Dirtybird Campout West is always a good time and this year was no exception. From great music and conversation to a Space X sighting, it was a fantastic experience!
This was my third experience at Dirtybird Campout West and each time I attend it gets bigger and better. The 2018 edition of the three-day event took place at the Modesto Reservoir and I couldn’t have been happier with the new venue. The lineup was stacked and if that wasn’t a reason enough to attend, the atmosphere, people and campgrounds made it pretty irresistible, not to mention the many activities you could participate in.
On top of that, I can’t even begin to tell you how much of a difference the water made. During the day you could see groups of attendees with giant inflatables, paddle boards, canoes, or just swimwear all across the water. There was even a little island that a group of dirty birdies made into a dance party!
I would highly recommend that you check out Maria’s review for the full rundown of how epic this year was, but keep on reading below for some of my favorite highlights from this year’s edition of DBCW!
Five Things We Loved About Dirtybird Campout West 2018
Justin Jay’s Fantastic Voyage
The first time I saw Justin Jay’s Fantastic Voyage was at Electric Forest and the best way I could find to describe it is, FANTASTIC. He performs with not just one, but two, full band variations. While he mixes, plays instruments, and/or sings throughout the set, it is quite the spectacle of fun and energy.
The first band came out wearing jumpsuits, carrying parasols, and singing like classic rock stars. The second band was all dressed in denim overalls and brought more of an electric funk. Both bands truly highlight Justin’s creativity and bold take on electronic music. This is a set I highly recommend, we stayed for most of the three-hour set and even got to watch the sunset!
There are very few places where you have so many chances to meet the artists that perform. Dirtybird Campout West this year offered a plethora of ways that you could participate directly with performers. Not only did they have artists helping with the camp activities such as Sacha Robotti at the screen printing station, but with the games as well.
Attendees had the options of doing archery with Will Clarke or Bocce Ball with Kyle Watson, just to name a few. I personally found Justin Jay in the crowd at The Birdhouse, and I know my roommates spent some time with J. Worra after her set. These interactions, big and small, not only foster a dedicated community but help make Dirtybird all that much more special.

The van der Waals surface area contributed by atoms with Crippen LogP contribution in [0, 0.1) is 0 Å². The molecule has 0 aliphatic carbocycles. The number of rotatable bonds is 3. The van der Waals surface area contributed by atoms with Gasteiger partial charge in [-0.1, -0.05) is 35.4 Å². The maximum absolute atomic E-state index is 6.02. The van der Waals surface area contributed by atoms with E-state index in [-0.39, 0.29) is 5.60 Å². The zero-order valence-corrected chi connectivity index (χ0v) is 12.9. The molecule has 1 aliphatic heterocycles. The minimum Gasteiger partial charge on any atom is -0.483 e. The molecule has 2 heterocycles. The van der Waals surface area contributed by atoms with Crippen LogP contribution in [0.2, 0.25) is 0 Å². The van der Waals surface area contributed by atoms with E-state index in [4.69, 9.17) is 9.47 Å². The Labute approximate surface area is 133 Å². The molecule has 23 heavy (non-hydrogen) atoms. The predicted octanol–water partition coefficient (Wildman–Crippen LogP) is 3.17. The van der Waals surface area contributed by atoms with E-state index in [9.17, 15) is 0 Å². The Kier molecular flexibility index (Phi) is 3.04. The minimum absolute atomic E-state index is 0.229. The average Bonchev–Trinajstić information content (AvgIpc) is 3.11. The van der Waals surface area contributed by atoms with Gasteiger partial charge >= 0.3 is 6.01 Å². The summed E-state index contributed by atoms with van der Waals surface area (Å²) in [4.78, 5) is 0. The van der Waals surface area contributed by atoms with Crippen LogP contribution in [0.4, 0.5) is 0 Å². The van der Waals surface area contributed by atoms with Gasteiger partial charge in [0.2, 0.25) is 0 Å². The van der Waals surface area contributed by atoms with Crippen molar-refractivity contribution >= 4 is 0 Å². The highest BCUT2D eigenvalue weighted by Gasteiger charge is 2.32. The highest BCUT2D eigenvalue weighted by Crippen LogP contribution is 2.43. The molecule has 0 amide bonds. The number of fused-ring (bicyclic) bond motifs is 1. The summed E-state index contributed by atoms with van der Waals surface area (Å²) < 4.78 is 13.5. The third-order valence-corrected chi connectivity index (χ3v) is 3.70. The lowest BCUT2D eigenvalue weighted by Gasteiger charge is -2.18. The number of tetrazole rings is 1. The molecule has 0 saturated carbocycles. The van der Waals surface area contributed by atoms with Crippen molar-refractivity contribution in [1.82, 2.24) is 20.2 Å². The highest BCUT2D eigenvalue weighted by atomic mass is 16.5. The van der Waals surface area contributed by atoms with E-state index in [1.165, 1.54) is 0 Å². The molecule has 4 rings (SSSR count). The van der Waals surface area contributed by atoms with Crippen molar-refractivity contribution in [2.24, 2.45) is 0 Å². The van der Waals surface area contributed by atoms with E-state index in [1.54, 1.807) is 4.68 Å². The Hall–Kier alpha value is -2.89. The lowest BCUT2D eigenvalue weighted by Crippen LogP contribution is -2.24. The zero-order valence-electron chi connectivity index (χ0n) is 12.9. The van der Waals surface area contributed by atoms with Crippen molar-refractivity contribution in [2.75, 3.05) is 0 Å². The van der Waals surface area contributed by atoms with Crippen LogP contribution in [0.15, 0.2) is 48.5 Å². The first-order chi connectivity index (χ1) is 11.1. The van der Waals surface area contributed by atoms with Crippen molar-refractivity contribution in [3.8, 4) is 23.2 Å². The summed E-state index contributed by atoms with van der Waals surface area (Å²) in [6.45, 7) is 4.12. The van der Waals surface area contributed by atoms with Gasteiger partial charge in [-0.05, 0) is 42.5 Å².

A quick search on the web would reveal that many people have obsessions with small objects. Whether that surrounds small food, small furniture, or in this case, small hands, there’s something entertaining about the concept of a hand that fits on your finger. I’ve been to a number of festivals where the little hands are present but I would have to say that Dirtybird is one of the most prevalent places they are found.
I frequently ran into groups that would use them to high-five each other, or shake hands, or even hand you something. Whatever the hands were doing it would always make me smile. In truth, I think that’s the true intention of many of the little hand owners, to simply bring a little bit more happiness to everyone around them.
Imagine for a second that Fisher is just throwing down banger after banger and then suddenly you look up in the sky and two lights are shining eerily brightly. Then the lights seem to separate and an explosion of light and color suddenly appears almost out of nowhere. It was quite the incredible sight as Green Velvet was about to start.
This mysterious explosion in the air could be seen clearly from either stage and at the time we all had wild predictions about aliens or spaceships or even space wooks. However, logic and the internet quickly informed us that it was simply an atmospheric reaction to the Space X launch that was scheduled for that night.
There are a handful of festivals where the fashion is so striking or unique that it immediately sparks a reaction and Dirtybird Campout is definitely one of those. Many attendees spend months thrifting, combining, and rearranging their outfits. Up-cycling, crafting, and sewing help people create beautiful pieces that caught my eye throughout the weekend. I think the best part about this kind of fashion is that there’s no real theme across the board. Whether it’s feather caps, single band visors, or sequin-covered coats, the colors, the designs they are all unique and wild in their own right.